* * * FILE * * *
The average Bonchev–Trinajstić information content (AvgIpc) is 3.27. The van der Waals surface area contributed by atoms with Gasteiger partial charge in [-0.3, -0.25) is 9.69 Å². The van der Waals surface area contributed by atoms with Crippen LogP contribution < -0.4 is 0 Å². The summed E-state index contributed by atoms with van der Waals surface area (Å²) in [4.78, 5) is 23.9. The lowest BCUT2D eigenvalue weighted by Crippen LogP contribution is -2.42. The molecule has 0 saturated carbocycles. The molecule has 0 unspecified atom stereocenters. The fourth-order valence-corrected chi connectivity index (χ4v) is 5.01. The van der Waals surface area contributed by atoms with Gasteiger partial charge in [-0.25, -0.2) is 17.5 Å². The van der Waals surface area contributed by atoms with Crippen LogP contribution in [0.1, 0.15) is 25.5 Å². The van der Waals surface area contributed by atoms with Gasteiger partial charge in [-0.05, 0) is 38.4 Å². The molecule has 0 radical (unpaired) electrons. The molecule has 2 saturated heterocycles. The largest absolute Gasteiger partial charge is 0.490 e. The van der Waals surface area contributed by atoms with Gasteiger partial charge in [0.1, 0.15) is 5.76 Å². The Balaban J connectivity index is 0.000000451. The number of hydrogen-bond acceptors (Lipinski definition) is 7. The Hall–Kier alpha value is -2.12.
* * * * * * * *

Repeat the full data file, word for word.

The average Bonchev–Trinajstić information content (AvgIpc) is 3.27. The van der Waals surface area contributed by atoms with Gasteiger partial charge in [-0.3, -0.25) is 9.69 Å². The van der Waals surface area contributed by atoms with Crippen LogP contribution < -0.4 is 0 Å². The summed E-state index contributed by atoms with van der Waals surface area (Å²) in [4.78, 5) is 23.9. The lowest BCUT2D eigenvalue weighted by Crippen LogP contribution is -2.42. The molecule has 0 saturated carbocycles. The molecule has 0 unspecified atom stereocenters. The fourth-order valence-corrected chi connectivity index (χ4v) is 5.01. The van der Waals surface area contributed by atoms with Gasteiger partial charge in [-0.25, -0.2) is 17.5 Å². The van der Waals surface area contributed by atoms with Crippen LogP contribution in [0.1, 0.15) is 25.5 Å². The van der Waals surface area contributed by atoms with Gasteiger partial charge in [-0.05, 0) is 38.4 Å². The molecule has 0 radical (unpaired) electrons. The molecule has 2 saturated heterocycles. The largest absolute Gasteiger partial charge is 0.490 e. The van der Waals surface area contributed by atoms with Gasteiger partial charge in [0.1, 0.15) is 5.76 Å². The Balaban J connectivity index is 0.000000451. The number of hydrogen-bond acceptors (Lipinski definition) is 7. The Hall–Kier alpha value is -2.12.